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///2015 Abstract Details
2015 Abstract Details2019-08-02T16:54:43-05:00

Seizure versus Subdural Catheter: Every Dose is a Test Dose

Abstract Number: F-47
Abstract Type: Case Report/Case Series

Lauren D Rosenberg MD1 ; Marie-Louise Meng MD2; Stephanie Goodman MD3

Introduction: Subdural block is a rare complication of epidural anesthesia(1,2). Signs and symptoms can include relative hemodynamic stability, slow onset, high or patchy sensory block, variable motor block, and recovery within hours(1,2). Presentation is highly variable depending on spread of local anesthetic, often leading to a delayed or missed diagnosis.

Case: A 25 year-old term G1P0 woman received combined spinal epidural labor analgesia uneventfully at L3-L4 (spinal: bupivacaine 2.5mg, fentanyl 10mcg). Catheter aspiration was negative and an epidural infusion of bupivacaine 0.0625% and fentanyl 2mcg/cc at 12cc/hr was started.

Two hours later, pain returned. Aspiration of the catheter was again negative and 10cc of bupivacaine 0.125% was administered. Within minutes, the patient complained of lightheadedness and became unresponsive with intermittent slow jerking movements in all extremities. Blood pressure increased to 192/128, heart rate to 100, and oxygen saturation decreased to 87%. Bag-mask ventilation was initiated. Midazolam, ativan and keppra were administered for possible seizure. Twitches of the upper extremities and facial muscles persisted (BP 128/50, HR 120s-140). Despite a category 1 tracing, Cesarean delivery was decided and general anesthesia was induced. Epinephrine 15mcg was administered through the catheter with no change in HR.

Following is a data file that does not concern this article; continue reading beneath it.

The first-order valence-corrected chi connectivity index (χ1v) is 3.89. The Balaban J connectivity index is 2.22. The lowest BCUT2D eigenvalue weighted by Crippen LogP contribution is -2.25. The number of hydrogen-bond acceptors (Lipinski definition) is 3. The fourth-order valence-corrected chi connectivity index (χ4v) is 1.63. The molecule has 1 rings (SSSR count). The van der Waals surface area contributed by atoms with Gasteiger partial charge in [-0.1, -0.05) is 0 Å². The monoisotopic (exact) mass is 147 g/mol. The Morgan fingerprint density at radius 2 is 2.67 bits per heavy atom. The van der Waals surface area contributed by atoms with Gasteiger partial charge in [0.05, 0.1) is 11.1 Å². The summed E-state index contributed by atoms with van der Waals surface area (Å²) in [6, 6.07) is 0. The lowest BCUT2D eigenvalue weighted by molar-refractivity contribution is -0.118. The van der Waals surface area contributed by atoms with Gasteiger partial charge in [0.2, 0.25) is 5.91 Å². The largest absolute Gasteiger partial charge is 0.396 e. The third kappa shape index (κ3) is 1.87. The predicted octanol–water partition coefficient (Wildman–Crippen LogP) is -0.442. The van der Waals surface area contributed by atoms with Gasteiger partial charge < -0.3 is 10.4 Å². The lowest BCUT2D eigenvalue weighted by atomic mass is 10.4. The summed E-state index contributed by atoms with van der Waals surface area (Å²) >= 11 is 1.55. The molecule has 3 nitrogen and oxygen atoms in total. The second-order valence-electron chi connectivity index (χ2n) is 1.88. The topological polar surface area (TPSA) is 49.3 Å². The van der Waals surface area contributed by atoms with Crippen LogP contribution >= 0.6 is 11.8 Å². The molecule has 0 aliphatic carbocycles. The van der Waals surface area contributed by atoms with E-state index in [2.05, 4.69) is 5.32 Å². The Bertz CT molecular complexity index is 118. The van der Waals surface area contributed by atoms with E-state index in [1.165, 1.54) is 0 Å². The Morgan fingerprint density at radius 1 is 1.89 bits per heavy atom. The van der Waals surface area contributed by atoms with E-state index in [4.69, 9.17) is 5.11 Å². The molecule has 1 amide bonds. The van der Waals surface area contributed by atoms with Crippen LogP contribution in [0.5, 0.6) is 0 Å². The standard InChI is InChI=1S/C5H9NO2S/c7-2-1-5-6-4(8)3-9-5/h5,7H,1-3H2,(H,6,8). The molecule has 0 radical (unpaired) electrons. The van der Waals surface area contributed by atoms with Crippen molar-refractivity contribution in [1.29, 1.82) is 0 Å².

After extubation, there were no neurological deficits and head CT was normal. Postoperatively, the patient could accurately recall all events that occurred prior to induction of GA. She described after the catheter bolus feeling onset of ascending weakness and numbness to the neck and that she could not breathe. She reported that during the event she was trying to move to signal that she was awake.

Discussion: The majority of radiographically-proven subdural catheters do not aspirate CSF(2). Cases of subdural catheters presenting as uneventful initiation of anesthesia with later deterioration following bolus dosing have been reported(2). Iatrogenic dissection of the subdural space causes fissures with considerable variability in form that may explain the cervical block and relative sparing of ventrally-located sympathetic nerves and patchy sensory and motor block.

Initially, the myoclonic movements in this patient were attributed to a seizure, which was unlikely with no signs of preeclampsia and the small dose of local anesthetic given. Sudden apnea initially suggested an intrathecal catheter. In hindsight, hypertension, tachycardia, and the observed movements likely represented awareness, with attempts at voluntary muscle movement in a profoundly weak patient. While no imaging of the spine was done prior to catheter removal and therefore the cause of this patient’s condition cannot truly be known, the combination of signs and symptoms makes a subdural injection of local anesthetic the most likely explanation.

References

1. Anesth Analg 67(2): 175-179.

2. Reg Anesth Pain Med 34(1): 12-16.

SOAP 2015